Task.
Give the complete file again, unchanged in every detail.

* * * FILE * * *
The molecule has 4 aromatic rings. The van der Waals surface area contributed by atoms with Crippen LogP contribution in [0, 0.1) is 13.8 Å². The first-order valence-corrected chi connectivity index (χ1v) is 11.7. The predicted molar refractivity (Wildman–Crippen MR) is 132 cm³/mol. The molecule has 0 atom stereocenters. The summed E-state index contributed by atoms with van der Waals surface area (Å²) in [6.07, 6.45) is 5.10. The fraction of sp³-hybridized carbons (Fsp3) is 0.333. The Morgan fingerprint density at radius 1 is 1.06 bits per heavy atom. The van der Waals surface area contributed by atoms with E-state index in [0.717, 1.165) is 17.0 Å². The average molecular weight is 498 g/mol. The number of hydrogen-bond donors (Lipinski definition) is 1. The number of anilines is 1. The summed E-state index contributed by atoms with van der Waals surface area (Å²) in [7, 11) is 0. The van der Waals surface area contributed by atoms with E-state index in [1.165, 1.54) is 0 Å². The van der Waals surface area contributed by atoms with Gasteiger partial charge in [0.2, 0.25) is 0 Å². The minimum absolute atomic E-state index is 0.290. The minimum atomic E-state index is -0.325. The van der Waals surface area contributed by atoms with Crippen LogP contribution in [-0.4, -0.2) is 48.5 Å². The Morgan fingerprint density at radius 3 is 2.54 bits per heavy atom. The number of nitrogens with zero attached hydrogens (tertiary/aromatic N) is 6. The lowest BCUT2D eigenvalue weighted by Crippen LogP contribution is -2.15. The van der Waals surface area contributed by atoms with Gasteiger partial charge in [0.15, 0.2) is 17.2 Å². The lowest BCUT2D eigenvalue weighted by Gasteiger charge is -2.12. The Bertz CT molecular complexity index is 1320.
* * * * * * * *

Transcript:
The molecule has 4 aromatic rings. The van der Waals surface area contributed by atoms with Crippen LogP contribution in [0, 0.1) is 13.8 Å². The first-order valence-corrected chi connectivity index (χ1v) is 11.7. The predicted molar refractivity (Wildman–Crippen MR) is 132 cm³/mol. The molecule has 0 atom stereocenters. The summed E-state index contributed by atoms with van der Waals surface area (Å²) in [6.07, 6.45) is 5.10. The fraction of sp³-hybridized carbons (Fsp3) is 0.333. The Morgan fingerprint density at radius 1 is 1.06 bits per heavy atom. The van der Waals surface area contributed by atoms with E-state index in [0.717, 1.165) is 17.0 Å². The average molecular weight is 498 g/mol. The number of hydrogen-bond donors (Lipinski definition) is 1. The number of anilines is 1. The summed E-state index contributed by atoms with van der Waals surface area (Å²) in [7, 11) is 0. The van der Waals surface area contributed by atoms with E-state index in [1.165, 1.54) is 0 Å². The van der Waals surface area contributed by atoms with Gasteiger partial charge in [0.2, 0.25) is 0 Å². The minimum absolute atomic E-state index is 0.290. The minimum atomic E-state index is -0.325. The van der Waals surface area contributed by atoms with Crippen LogP contribution in [-0.4, -0.2) is 48.5 Å². The Morgan fingerprint density at radius 3 is 2.54 bits per heavy atom. The number of nitrogens with zero attached hydrogens (tertiary/aromatic N) is 6. The lowest BCUT2D eigenvalue weighted by Crippen LogP contribution is -2.15. The van der Waals surface area contributed by atoms with Gasteiger partial charge in [0.15, 0.2) is 17.2 Å². The lowest BCUT2D eigenvalue weighted by Gasteiger charge is -2.12. The Bertz CT molecular complexity index is 1320.